To distinguish between an acid and a base, as we have said, we must attend to the pH level. The best way to measure the pH is by litmus paper, usually in strips that can be dipped in the solution or supported by the compound, and observe the change in color they present.
Thus, the acids will change the color blue to pink, the orange from methyl to red, and in the case of phenolphthalein, it leaves it colorless (or orange if it is a very strong acid). The bases, on the other hand, change the red color of litmus paper to blue, and that of phenolphthalein to pink.
See Also: Types of Indicators
It is called neutralization or acid-base reaction to a chemical reaction that occurs when these two types of compounds are mixed, obtaining in return a salt and a certain amount of water. These reactions are usually exothermic (generate heat) and their name comes from the fact that the properties of both acid and base cancel each other out.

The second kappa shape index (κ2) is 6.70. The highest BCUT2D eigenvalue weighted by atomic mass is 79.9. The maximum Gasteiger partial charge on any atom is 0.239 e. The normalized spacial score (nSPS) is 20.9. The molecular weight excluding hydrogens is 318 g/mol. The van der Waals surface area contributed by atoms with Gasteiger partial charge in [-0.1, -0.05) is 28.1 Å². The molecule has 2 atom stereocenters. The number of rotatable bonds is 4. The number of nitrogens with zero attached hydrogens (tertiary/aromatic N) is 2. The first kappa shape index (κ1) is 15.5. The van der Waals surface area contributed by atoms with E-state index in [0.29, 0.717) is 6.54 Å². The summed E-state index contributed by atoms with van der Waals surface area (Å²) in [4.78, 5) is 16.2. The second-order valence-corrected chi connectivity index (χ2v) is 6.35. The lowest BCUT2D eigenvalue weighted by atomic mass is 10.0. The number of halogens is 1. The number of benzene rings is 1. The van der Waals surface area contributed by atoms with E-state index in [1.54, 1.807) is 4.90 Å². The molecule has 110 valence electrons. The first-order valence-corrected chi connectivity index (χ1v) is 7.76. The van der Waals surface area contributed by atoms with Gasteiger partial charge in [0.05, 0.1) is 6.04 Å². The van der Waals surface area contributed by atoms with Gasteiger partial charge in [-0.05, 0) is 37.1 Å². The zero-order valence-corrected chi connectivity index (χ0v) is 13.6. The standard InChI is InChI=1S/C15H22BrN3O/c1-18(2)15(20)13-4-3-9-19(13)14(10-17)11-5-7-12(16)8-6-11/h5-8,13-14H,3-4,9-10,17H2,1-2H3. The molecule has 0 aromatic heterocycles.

This reaction can occur in four ways, depending on the proportions of your reagents:
- Strong acid and a strong base: the most abundant reagent will be dissolved in relation to the other.
- A weak acid and a strong base: a basic pH solution will be obtained since the base will remain in the reaction.
- Strong acid and a weak base: the acid will be neutralized and an acid portion will remain in solution, depending on the degree of acid concentration.
- A weak acid and a weak base: the result will be acidic or basic depending on the concentrations of its reagents.
Acids and bases Examples
Some examples of acids and bases are:
Examples of Acids :
- Hydrochloric acid (HCl)
- Sulfuric Acid (H 2 SO 4 )
- Nitric Acid (HNO 3 )
- Perchloric acid (HClO 4 )
- Formic acid (CH 2 O 2 )
- Bromic acid (HBrO 3 )
- Boric acid (H 3 BO 3 )
- Acetic acid (C 2 H 4 O 2 )
Examples of Bases
- Caustic Soda (NaOH)
- Calcium hydroxide (CaOH)
- Ammonia (NH 3 )
- Baking Soda (NaHCO 3 )
- Potassium Hydroxide (KOH)
- Sodium Hypochlorite (NaClO)
- Calcium fluoride (CaF 2 )
- Barium hydroxide (Ba [OH] 2 )
- Iron Hydroxide (Fe [OH] 3 )